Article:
A Letter From Your 80-Year-Old Self
In the age of e-mail, texting and social media, a well-crafted, thoughtfully composed letter is rare and beautiful thing. When we use letter writing as a journaling technique, we are not limited to simply writing letters to other people in the traditional sense. We can write letters from ourself to ourself from a variety of perspectives:
A letter from a feeling or emotion that you would like to explore further to your self. Perhaps you've been angry or frustrated lately and you aren't sure what's behind it. You can write a letter from frustration to you, letting your frustration have an opportunity to speak to you, uninterrupted, on the page.
A letter from your younger self to your present day self. This is a great thing to do if you are feeling like you're out of touch with what's fun and joyful in your life. What did your younger self love to do? What did s/he want to be when s/he grew up? Let him or her have a voice and remind you of who you were before you starting caring about what other people thought of you.
Write a letter from your authentic self to your present day self. Let s/he tell you what his or her dreams and desires are. Let them show you just how brilliant the essence of you really is.
Write a letter from your older self to your present day self. Let s/he share the wisdom of their life experience with you.
For today's exercise, we will write a letter from our 80-year-old self to our present day self. Take out your journal and a pen. Sit comfortably and close your eyes. Let your breathing become slow and steady. In your mind's eye, picture your ideal vision of the 80-year-old you. You are vibrant, healthy and radiant. Really get a clear image of what you look like. What are you wearing? What does your hair look like? How do you move? Where are you? Who are with? Really flush out all the details. Now imagine that 80-year-old self sitting down with paper and pen and from a place of deep kindness and compassion, writing you a letter. S/he has so much wisdom and life experience to share with you, and s/he only has your best interests in mind. When you are ready, open your eyes and begin writing your letter. Take as much time as you need, at least 20 or 30 minutes.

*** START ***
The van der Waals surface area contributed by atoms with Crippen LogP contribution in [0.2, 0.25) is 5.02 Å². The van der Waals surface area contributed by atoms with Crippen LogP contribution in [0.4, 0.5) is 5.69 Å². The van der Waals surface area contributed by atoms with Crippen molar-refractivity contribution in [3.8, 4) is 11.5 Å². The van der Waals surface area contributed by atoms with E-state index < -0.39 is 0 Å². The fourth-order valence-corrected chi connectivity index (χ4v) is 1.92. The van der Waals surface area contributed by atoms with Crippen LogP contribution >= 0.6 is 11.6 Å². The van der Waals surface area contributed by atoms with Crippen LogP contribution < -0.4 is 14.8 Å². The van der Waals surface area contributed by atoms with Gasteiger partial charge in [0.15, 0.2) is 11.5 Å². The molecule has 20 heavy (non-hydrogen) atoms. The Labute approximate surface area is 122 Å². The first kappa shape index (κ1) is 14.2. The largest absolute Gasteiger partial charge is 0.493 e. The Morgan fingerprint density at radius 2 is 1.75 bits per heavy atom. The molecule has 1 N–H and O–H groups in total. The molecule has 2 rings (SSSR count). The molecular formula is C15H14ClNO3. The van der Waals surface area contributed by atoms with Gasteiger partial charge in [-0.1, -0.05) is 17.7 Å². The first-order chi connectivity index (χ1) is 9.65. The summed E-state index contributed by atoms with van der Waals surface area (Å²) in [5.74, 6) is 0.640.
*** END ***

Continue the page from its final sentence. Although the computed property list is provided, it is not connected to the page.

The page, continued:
Once you have finished, read through your letter, underlining any passages that feel particularly resonant and meaningful. Thank this future version of you for everything that s/he has shared.
Thoughts for further journaling:
In my classes, students sometimes have a difficult time finding a mental image of their vibrant 80-year-old self. Perhaps a commentary on the fact that we need more vibrant 80-year-olds here in Omaha, Nebraska as role models for us! Maybe take a few moments to write out the description of your ideal older self in exquisite detail. Even sketch them if you are so inclined. We need inspiring, healthy visions of ourselves so that we have something to strive towards. The mind needs a vision that is so real to us that we will step into it with full confidence that what we see is indeed possible.
Use any of the passages you underlined as prompts for further journaling.
Create a list of action items that may be useful in getting you from here to that radiant older self. Maybe it has to do with nourishing yourself, self-care, movement, tending to relationships, being willing to let things go....your letter will reveal some gentle suggestions for what might be helpful for you.
Check in with this 80-year-old self again! Write them a letter this time and have them respond to you. Or do a dialogue with them for something different.